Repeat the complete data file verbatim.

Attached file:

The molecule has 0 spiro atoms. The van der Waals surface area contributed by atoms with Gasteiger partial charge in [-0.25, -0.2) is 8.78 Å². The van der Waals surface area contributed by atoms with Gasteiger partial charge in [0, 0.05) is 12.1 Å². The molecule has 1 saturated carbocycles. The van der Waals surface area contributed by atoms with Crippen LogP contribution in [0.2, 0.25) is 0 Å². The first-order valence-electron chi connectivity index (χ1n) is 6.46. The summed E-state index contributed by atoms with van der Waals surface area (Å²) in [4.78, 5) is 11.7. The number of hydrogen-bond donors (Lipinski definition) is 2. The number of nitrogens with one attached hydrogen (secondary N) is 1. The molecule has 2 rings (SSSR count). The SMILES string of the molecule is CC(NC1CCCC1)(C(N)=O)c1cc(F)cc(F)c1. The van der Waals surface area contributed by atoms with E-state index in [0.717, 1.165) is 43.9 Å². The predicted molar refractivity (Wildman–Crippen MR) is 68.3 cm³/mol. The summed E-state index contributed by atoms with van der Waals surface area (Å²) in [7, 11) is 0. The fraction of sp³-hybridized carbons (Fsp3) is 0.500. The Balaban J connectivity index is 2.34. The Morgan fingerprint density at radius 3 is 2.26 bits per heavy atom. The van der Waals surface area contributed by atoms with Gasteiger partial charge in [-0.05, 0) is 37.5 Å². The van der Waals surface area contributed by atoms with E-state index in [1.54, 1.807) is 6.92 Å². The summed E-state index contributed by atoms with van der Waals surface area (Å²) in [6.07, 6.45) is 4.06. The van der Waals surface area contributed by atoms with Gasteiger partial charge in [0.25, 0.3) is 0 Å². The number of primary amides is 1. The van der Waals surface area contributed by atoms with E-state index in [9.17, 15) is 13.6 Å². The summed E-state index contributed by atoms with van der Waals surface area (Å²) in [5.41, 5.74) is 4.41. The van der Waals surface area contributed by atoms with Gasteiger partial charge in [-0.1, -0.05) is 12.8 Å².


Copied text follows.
The molecule has 0 spiro atoms. The van der Waals surface area contributed by atoms with Gasteiger partial charge in [-0.25, -0.2) is 8.78 Å². The van der Waals surface area contributed by atoms with Gasteiger partial charge in [0, 0.05) is 12.1 Å². The molecule has 1 saturated carbocycles. The van der Waals surface area contributed by atoms with Crippen LogP contribution in [0.2, 0.25) is 0 Å². The first-order valence-electron chi connectivity index (χ1n) is 6.46. The summed E-state index contributed by atoms with van der Waals surface area (Å²) in [4.78, 5) is 11.7. The number of hydrogen-bond donors (Lipinski definition) is 2. The number of nitrogens with one attached hydrogen (secondary N) is 1. The molecule has 2 rings (SSSR count). The SMILES string of the molecule is CC(NC1CCCC1)(C(N)=O)c1cc(F)cc(F)c1. The van der Waals surface area contributed by atoms with E-state index in [0.717, 1.165) is 43.9 Å². The predicted molar refractivity (Wildman–Crippen MR) is 68.3 cm³/mol. The summed E-state index contributed by atoms with van der Waals surface area (Å²) in [7, 11) is 0. The fraction of sp³-hybridized carbons (Fsp3) is 0.500. The Balaban J connectivity index is 2.34. The Morgan fingerprint density at radius 3 is 2.26 bits per heavy atom. The van der Waals surface area contributed by atoms with Gasteiger partial charge in [-0.05, 0) is 37.5 Å². The van der Waals surface area contributed by atoms with E-state index in [1.54, 1.807) is 6.92 Å². The summed E-state index contributed by atoms with van der Waals surface area (Å²) in [6.07, 6.45) is 4.06. The van der Waals surface area contributed by atoms with Gasteiger partial charge in [0.25, 0.3) is 0 Å². The number of primary amides is 1. The van der Waals surface area contributed by atoms with E-state index in [9.17, 15) is 13.6 Å². The summed E-state index contributed by atoms with van der Waals surface area (Å²) in [5.41, 5.74) is 4.41. The van der Waals surface area contributed by atoms with Gasteiger partial charge in [-0.1, -0.05) is 12.8 Å².